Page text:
This collection of short stories is science fiction, but in a lot of them there is a heavy element of psychological thriller. This thriller component is part of what makes Bradbury’s writing exciting and why I believe he has had a large readership over time. These stories feel as if they could almost be reality, an element I am drawn to in reading sci fi.
My favorite stories were The Veldt, Marionettes Inc., and the Illustrated Man. The Veldt stood out to me as the first story in the book, one that seems plausible in our near future. The parents have this nanny room for their kids in which the kids can imagine whatever they wish and the room will create the imagery and atmosphere for them. I would love a room like that, but Bradbury takes it one step further to the dark side, delivering a chilling curiosity about what would happen if the room crossed it’s logical boundary into reality.
Marionettes Inc. was another story that fulfilled that close to reality but took it one step too far concept. If I could have a duplicate of myself made, what would I do with my duplicate when not in use? If the goal is to create a duplicate so lifelike that it could fool others into thinking the duplicate was in fact you, how would you get the duplicate to go away when not in use?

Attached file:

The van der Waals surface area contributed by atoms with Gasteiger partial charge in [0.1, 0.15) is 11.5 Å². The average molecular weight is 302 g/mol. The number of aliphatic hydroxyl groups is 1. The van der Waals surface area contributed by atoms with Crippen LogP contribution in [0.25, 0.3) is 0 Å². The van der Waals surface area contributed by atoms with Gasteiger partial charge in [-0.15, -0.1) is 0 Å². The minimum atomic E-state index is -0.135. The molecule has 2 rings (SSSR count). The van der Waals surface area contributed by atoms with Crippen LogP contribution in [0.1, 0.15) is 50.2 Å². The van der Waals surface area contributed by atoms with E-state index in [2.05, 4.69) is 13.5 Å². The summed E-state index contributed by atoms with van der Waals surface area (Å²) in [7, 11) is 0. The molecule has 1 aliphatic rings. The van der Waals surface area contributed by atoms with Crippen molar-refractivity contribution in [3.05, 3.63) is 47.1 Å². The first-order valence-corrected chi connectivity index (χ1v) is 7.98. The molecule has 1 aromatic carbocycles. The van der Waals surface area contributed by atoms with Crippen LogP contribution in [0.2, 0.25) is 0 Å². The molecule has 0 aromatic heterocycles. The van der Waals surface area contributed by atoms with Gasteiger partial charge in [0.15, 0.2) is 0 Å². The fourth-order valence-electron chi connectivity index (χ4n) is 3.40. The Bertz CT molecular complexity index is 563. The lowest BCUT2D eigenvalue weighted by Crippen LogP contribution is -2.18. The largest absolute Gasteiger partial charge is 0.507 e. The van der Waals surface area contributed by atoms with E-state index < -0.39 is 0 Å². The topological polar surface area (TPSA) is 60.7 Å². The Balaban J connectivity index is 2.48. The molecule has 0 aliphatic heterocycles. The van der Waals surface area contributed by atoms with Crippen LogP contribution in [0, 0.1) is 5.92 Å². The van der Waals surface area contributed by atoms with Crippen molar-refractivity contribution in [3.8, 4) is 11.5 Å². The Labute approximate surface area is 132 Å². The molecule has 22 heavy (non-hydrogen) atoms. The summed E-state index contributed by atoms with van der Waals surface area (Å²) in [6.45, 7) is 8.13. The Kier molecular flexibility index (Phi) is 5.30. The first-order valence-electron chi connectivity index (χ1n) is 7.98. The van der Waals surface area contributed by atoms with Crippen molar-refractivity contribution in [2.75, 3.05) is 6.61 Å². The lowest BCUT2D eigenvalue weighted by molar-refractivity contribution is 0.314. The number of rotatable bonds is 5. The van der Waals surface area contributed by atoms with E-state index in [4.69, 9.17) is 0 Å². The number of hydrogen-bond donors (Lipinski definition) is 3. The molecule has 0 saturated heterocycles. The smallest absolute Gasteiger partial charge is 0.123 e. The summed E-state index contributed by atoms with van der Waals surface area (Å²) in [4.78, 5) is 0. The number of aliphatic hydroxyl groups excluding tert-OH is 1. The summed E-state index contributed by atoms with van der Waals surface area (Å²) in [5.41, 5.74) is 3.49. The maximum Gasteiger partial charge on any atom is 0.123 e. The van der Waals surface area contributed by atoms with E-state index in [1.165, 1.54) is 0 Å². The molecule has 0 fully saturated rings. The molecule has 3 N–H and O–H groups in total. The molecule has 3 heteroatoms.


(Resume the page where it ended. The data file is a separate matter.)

My biggest complaint with Bradbury’s stories was that women were not often portrayed in his stories, and when they were they were often villains or temptresses, never heroes or fleshed out characters. I hate not getting to experience fleshed out women characters.
I’m also not a big fan of space sci-fi, and many of the stories didn’t do it for me simply because they were about space travel. Some of the stories included space travel, but weren’t themed around space travel per se, and those were much more enjoyable to me. He definitely had a lot of interesting concepts, and I feel inspired by his imagination.